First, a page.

The NHBC carried out the Sustainability assessments, the park was illuminated with a lighting scheme designed by Sutton Vane Associates. The fencing arena was cancelled, with the events taking place at ExCeL London. The remaining indoor arenas are the Basketball Arena and the Copper Box, in addition to the Water Polo Arena, the Aquatics Centre, the final design of the park was approved by the Olympic Delivery Authority and its planning-decisions committee. The Legacy List is the independent charity for Queen Elizabeth Olympic Park, Sarah Weir, who is an Executive Director of the Almeida Theatre and was running Arts Council England, found The Legacy List, the Queen Elizabeth Olympic Park charity. In autumn 2013 Sarah moved on to take up the role of Chief Executive at Waddesdon Manor, during its construction over 80,000 workers were engaged on the project. The construction of the Olympic Park was managed by CLM Delivery Partner, comprising CH2M Hill, Laing ORourke, CLM specifically managed the white space between the venue construction zones, including managing the internal road network.
No one, except perhaps the admirable Oudolf, wants to do the quiet stuff, great care was taken to make the Athletes Village aesthetically orderly, to the point where it began to resemble Ceausescus Bucharest, this eruption makes such efforts futile. Robert Holden and Tom Turner, in a review of the Olympic Parks landscape architecture state that Our fundamental point is that the planning is much better than the landscape design. The landscape planning includes the opening up of the River Lea in the section of the park, the habitat-creation strategy. The landscape design is dominated by vast pedestrian concourses which will be busy during events, there is some good garden-type planting but it has not been used to make gardens, it is used more like strips of planting beside highways. The park has a number of uses after the 2012 Summer Olympic Games in London finished, such as, a university exploiting the sporting facilities and high-tech communications infrastructure remaining specialising in sport science, digital media and green technology.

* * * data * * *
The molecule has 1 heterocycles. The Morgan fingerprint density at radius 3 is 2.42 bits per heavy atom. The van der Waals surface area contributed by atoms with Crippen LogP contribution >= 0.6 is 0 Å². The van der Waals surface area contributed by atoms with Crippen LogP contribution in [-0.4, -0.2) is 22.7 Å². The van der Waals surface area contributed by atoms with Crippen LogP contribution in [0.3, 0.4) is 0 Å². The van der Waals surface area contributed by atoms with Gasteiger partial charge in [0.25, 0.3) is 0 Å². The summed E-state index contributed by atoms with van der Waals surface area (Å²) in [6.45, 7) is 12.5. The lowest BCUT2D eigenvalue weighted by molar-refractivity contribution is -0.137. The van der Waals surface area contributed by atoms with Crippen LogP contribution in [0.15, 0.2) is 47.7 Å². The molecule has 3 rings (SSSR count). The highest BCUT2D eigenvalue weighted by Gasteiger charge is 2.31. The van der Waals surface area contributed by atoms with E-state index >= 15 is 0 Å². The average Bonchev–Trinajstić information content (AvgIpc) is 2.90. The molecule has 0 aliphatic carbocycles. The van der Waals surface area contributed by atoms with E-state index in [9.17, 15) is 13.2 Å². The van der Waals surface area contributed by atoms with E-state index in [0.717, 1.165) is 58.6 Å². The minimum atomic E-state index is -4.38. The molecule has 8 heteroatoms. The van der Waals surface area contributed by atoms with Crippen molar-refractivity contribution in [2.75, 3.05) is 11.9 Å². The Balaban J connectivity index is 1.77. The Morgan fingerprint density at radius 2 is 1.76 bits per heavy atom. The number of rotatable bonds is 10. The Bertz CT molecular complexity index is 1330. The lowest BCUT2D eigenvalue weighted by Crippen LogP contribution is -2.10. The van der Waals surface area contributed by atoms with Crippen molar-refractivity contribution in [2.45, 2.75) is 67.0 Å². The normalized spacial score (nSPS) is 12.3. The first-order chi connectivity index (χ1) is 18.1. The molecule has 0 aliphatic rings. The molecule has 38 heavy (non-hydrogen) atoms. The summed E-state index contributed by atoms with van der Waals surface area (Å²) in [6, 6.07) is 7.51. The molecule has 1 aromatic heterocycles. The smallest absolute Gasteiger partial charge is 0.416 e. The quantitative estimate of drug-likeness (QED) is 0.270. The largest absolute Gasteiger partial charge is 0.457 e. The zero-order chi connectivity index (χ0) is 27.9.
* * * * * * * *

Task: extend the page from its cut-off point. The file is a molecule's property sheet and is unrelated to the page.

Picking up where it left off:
3,600 apartments, the East Village, next to the Stratford City neighbourhood of Stratford, the Orbit, a steel tower which is the largest public work of art in the UK and a major tourist attraction
The Den is a football stadium in Bermondsey, south-east London, and the home of Millwall Football Club. It is situated adjacent to the South London railway line originating at London Bridge, and a quarter-of-a-mile from The Old Den, which it replaced in 1993. Built on a site of housing, a church and the Senegal Fields playgrounds, it has an all-seated capacity of 20,146. The Den is the ground that Millwall have occupied since their formation in the Millwall area of the Isle of Dogs in 1885. It was designed with effective management in mind, with the escape routes being short. Originally, it was planned to have a capacity of between 25,000 and 30,000, the club opted to wait so the capacity was kept to just over 20,000. Millwall played their game at The Old Den on 8 May 1993 after 83 years. The Den was the first new stadium constructed for a football team in London since 1937. Millwall have experienced mixed fortunes since relocating to The Den and their first season at the stadium saw them finish third in Division Two—their highest finish since relegation from the top flight four years earlier.